We all have our personal travel hacks – meaning, shortcuts – that we value and are sometimes surprised that others really have no clue about them. I have a (mental) checklist of sorts (it isn’t perfect and I sometimes do not do things by the book) which I would like to share with you.
Here are my 5 travel hacks that I hope will improve your travel experience – they certainly help mine!
1. Pre-book airport transfers
Uber is a great idea, but if you have tried hailing one at a major airport, you know what I am talking about. I have recently tried it at JFK and didn’t realise it would be me and another 100+ passengers (I kid you not) looking for their own uber. It wasn’t pretty.
I have used Blacklane 5 or 6 times (and will continue to do so) and love its simplicity. You go to their website (or app), ideally a day before travelling, very easily add your travel information and you choose your type of car (business, SUV/van or first class) and you will have a driver waiting for you on arrival at the airport or wherever you choose. You get 1h waiting time and you can also cancel the service up to 1 hour before, if your plans change.
It is a private car service (and you choose if you’d like say a BMW Series 5 or 7 to pick you up), and obviously more expensive than a taxi or uber – but it is much cheaper than a hotel car service. In Istanbul, I think it cost us less than half. In Prague, it cost the same as a taxi. And was much nicer. And prices include tax, tips and everything else, so no extra stress.
2. Pre-order your foreign currency
I have only done this 3 times, and I cannot tell you how proud of myself I was. If you pre-order your currency, you get a much better rate than at the airport. And if you are UK-based, Travelex sends you the money home for next day delivery (so you need to order 48 hours before), or you can pre-order and collect at one of their airport (or non-airport) locations. When I stayed at the Hyatt Regency London recently, I pre-ordered some Euros and picked them up the next morning at Selfridges.
If you forget to order and need to get your money at the airport, at least you know you can get Heathrow Rewards points…
3. Get status with your car rental company
I have been saying for years that car hire is, by far, the worst part of the travel experience and I seem to be an expert at having terrible car hire experiences. Or maybe I just expect too much for expecting some consistency across various locations like you would with a hotel brand? Maybe.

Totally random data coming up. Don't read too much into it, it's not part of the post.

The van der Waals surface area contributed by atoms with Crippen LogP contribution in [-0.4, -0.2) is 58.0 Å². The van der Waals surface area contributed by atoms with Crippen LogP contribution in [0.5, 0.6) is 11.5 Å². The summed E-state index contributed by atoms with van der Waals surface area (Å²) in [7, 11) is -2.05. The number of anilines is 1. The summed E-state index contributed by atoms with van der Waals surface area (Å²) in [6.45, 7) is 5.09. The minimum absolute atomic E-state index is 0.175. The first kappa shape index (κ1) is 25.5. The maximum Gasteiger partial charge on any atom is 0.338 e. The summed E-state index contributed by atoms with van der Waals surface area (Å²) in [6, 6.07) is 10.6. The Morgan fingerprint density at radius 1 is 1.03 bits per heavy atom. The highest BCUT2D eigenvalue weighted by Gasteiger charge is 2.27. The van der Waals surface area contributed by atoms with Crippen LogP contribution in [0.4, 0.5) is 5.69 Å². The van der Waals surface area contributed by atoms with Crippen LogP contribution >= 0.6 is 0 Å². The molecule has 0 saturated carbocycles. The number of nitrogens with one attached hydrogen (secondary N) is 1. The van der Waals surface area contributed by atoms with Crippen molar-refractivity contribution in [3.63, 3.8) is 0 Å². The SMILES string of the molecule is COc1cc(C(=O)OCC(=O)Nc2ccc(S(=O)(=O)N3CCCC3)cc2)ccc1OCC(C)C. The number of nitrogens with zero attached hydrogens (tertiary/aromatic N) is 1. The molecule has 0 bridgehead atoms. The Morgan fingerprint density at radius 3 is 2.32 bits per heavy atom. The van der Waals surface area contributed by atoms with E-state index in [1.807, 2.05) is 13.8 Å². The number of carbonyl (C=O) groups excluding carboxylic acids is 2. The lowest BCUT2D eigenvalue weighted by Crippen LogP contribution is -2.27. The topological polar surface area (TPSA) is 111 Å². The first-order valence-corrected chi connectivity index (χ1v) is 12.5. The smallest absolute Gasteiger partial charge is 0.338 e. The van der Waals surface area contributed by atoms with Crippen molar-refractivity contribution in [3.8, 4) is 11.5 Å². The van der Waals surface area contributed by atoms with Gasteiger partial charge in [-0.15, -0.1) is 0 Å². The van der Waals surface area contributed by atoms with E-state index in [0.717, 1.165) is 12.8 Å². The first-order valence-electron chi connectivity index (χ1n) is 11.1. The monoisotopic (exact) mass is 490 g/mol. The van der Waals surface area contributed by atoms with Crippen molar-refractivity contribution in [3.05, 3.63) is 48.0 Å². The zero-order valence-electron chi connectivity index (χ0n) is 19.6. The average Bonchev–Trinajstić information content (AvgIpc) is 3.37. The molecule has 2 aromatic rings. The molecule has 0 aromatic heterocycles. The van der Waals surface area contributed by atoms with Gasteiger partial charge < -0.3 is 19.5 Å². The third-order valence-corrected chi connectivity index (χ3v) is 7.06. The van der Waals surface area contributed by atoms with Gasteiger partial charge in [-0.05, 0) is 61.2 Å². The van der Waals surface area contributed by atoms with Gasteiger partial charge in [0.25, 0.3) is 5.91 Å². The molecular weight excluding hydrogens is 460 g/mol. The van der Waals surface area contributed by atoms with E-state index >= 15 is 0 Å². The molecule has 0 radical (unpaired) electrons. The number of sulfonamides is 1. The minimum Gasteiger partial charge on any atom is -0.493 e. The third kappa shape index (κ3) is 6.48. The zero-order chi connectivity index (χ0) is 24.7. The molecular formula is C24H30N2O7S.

The least terrible (but yet not so consistent) company – for me and my husband – is Avis. And one thing I particularly like about Avis, is its Avis Preferred programme. It is free to join, and provided the location you have chosen understands the concept of Preferred (lots of ifs and buts here), you will have a dedicated queue and assistance, which makes a difference when you arrive at a counter and have 50 people queuing already. You sign up before and link your booking to your Avis Preferred account. Where they are the absolute best is in the USA, where they display the names and bookings on a screen and you go straight to your car. And drive out. In Europe, it absolutely isn’t like that, but it may get there one day.
Also, if you are a British Airways Executive Club Card Holder, use these codes under the AWD discount, as they do change the prices: Gold – N744400, Silver – N744300, Bronze – N284300, Blue – N744100, General Passenger – N743700.
4. Get an airport loyalty card
My love for Heathrow airport is well documented and I have recently teamed up with them to explain a bit more about their fantastic Heathrow Rewards programme. You basically collect points for every £1 you spend anywhere at the airport (including car parking, foreign exchange, beauty, fashion, food & drink, newspapers, books… everything except cigarettes).
I personally do shop at the airport regularly and I have to say, I love the rewards – I got quite a few bottles of champagne and/or gin, make up, perfume, whatever. To sign up for the card, just visit the Heathrow Rewards website.
5. Check your flight details on Google
I think this is one of the most useful services ever – and it even works with Myanmar regional airlines (I kid you not).
You basically go to Google and type in your flight number with no spaces – for example BA501 and the information just appears. And sometimes, it actually beats the airport screens.
I am also a great fan of Google Flights to look for flight deals (as you can see code-share allocations for example).
What are your own travel hacks – little things (or big things) you cannot travel without? Let me know!